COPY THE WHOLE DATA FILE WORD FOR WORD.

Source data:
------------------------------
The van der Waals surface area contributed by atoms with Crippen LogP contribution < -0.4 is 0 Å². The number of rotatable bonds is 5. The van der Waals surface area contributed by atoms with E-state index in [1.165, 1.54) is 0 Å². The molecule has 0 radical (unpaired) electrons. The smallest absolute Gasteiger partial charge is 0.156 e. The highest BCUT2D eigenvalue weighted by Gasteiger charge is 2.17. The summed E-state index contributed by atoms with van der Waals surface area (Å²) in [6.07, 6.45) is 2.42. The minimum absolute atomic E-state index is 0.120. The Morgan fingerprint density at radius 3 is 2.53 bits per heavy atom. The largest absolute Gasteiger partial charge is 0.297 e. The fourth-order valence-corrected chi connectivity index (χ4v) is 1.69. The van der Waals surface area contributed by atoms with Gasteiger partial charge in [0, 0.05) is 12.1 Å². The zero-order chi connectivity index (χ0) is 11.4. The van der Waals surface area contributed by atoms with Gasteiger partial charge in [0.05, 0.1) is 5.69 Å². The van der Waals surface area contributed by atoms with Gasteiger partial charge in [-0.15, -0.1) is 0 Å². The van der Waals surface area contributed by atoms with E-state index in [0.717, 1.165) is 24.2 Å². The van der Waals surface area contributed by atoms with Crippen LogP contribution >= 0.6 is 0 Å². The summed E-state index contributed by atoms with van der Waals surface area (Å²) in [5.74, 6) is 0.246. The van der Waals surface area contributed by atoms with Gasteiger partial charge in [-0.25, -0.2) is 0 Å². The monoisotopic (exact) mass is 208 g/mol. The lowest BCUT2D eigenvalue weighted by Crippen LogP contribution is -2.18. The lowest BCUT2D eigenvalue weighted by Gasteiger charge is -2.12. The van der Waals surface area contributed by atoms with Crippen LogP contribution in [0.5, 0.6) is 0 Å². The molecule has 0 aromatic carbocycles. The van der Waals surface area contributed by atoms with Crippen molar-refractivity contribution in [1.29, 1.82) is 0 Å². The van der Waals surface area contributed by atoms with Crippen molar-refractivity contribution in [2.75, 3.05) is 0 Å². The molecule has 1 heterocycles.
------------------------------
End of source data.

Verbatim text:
The van der Waals surface area contributed by atoms with Crippen LogP contribution < -0.4 is 0 Å². The number of rotatable bonds is 5. The van der Waals surface area contributed by atoms with E-state index in [1.165, 1.54) is 0 Å². The molecule has 0 radical (unpaired) electrons. The smallest absolute Gasteiger partial charge is 0.156 e. The highest BCUT2D eigenvalue weighted by Gasteiger charge is 2.17. The summed E-state index contributed by atoms with van der Waals surface area (Å²) in [6.07, 6.45) is 2.42. The minimum absolute atomic E-state index is 0.120. The Morgan fingerprint density at radius 3 is 2.53 bits per heavy atom. The largest absolute Gasteiger partial charge is 0.297 e. The fourth-order valence-corrected chi connectivity index (χ4v) is 1.69. The van der Waals surface area contributed by atoms with Gasteiger partial charge in [0, 0.05) is 12.1 Å². The zero-order chi connectivity index (χ0) is 11.4. The van der Waals surface area contributed by atoms with Gasteiger partial charge in [0.05, 0.1) is 5.69 Å². The van der Waals surface area contributed by atoms with Gasteiger partial charge in [-0.15, -0.1) is 0 Å². The van der Waals surface area contributed by atoms with E-state index in [0.717, 1.165) is 24.2 Å². The van der Waals surface area contributed by atoms with Crippen LogP contribution >= 0.6 is 0 Å². The summed E-state index contributed by atoms with van der Waals surface area (Å²) in [5.74, 6) is 0.246. The van der Waals surface area contributed by atoms with Gasteiger partial charge in [-0.25, -0.2) is 0 Å². The monoisotopic (exact) mass is 208 g/mol. The lowest BCUT2D eigenvalue weighted by Crippen LogP contribution is -2.18. The lowest BCUT2D eigenvalue weighted by Gasteiger charge is -2.12. The van der Waals surface area contributed by atoms with Crippen LogP contribution in [0.5, 0.6) is 0 Å². The molecule has 0 aromatic carbocycles. The van der Waals surface area contributed by atoms with Crippen molar-refractivity contribution in [1.29, 1.82) is 0 Å². The van der Waals surface area contributed by atoms with Crippen molar-refractivity contribution in [2.75, 3.05) is 0 Å². The molecule has 1 heterocycles.